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SA doctor engages debt collector over unpaid Tsvangirai medical bill

By Lulu Brenda Harris

A South African health institution has engaged debt collectors to recover almost R6 000 (less than US$500) remaining from the late former Zimbabwe Prime Minister and Movement Democratic Change leader, Morgan Tsvangirai’s medical bills.

However, the Zimbabwean government says it stands ready to clear the outstanding bill of R5 840. 99, “as long as proper channels are involved.”

Tsvangirai died at the age of 65 in 2018 at the Wits Donald Gordon Medical Centre (WDGMC) in South Africa after battling colon cancer.

After his death, the government said it would assume the hospital bills, with President Emmerson Mnangagwa while addressing mourners at Tsvangirai’s home said they will fulfill the financial and material promises made to Tsvangirai including settling his hospital bill.

However, on behalf of a South African medical doctor, Dr Liakos, Chantel Grobler of Med-e-Claims engaged officials at the Zimbabwean Consulate in Johannesburg in 2019 over an outstanding bill of R5840. 99 that is yet to be settled.

In an interview with CITE, Deputy Chief Secretary to the President and Cabinet (Presidential Communications), George Charamba, said the government had been paying the former prime minister’s hospital bills all along and would do so until the debt was cleared.

“This means some payment was made by the government isn’t, so all they need to do is raise an invoice for the government’s considerations,” he said.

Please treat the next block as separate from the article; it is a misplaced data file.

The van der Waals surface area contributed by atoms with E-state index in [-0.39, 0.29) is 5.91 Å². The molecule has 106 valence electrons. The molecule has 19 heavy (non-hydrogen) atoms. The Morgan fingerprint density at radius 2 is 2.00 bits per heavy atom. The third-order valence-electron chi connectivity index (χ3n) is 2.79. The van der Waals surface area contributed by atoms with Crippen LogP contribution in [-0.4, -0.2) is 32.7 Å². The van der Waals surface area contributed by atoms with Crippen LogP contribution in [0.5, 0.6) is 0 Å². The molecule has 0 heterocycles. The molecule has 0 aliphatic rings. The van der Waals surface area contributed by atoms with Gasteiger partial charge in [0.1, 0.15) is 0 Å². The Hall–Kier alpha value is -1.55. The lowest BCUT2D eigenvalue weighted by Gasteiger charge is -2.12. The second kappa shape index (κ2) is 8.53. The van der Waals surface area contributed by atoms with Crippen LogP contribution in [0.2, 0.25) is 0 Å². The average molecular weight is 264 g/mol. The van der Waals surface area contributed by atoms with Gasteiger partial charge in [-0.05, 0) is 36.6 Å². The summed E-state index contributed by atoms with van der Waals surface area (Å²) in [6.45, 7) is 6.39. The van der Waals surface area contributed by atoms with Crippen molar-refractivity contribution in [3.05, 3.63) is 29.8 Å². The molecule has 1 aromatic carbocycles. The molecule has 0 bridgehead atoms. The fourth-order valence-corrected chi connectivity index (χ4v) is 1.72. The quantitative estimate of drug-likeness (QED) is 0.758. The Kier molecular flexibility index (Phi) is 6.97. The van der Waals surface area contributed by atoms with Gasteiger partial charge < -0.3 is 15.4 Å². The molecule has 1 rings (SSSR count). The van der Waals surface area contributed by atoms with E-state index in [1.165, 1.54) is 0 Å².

“We underwrote the medical bill of the late departed, we did that as the Zimbabwean government we don’t expect any intermediation in terms of routing of invoices, do we?”

The presidential spokesperson said settling this “little” debt was a straightforward matter that would have been dealt with procedurally.

“Really it’s a straightforward matter, if you acknowledge that we have paid so much and so little remains, why do they think that the government is so broke that it can’t solve what remains? We hope they are professional, hope they are not trying to raise unnecessary dust and we hope it’s all about money and unsettled bills,” Charamba said.

Questioned whether the South African medical personnel knew the channels they had to go through, the presidential spokesperson indicated that service providers knew the procedures done for the government to settle its bills.

“That’s not for me to answer and it’s not my burden. Mine is to receive a bonafide invoice then we act on it. Yes there’s so much we are dealing with, we can’t inherit other people’s problems, really we can’t,” Charamba said.

Charamba noted that the outstanding figure was a remnant that indicated some payments had been made previously.

“We have been clearing for all this time, this is just a remnant amount. Did they have to hop on to the media to get that payment done? At whatever point were you (the media) ever part of the deal? He knows how to place an invoice to the government of Zimbabwe and must do likewise,” summed up the presidential spokesperson.

Tsvangirai’s ill-health triggered factional fights as senior party leaders jostled to succeed him. 

He tried to manage the factional fights by having three vice presidents, Elias Mudzuri, Thokozani khupe and Nelson Chamisa.

Chamisa eventually wrestled control of the party after Tsvangirai’s death.

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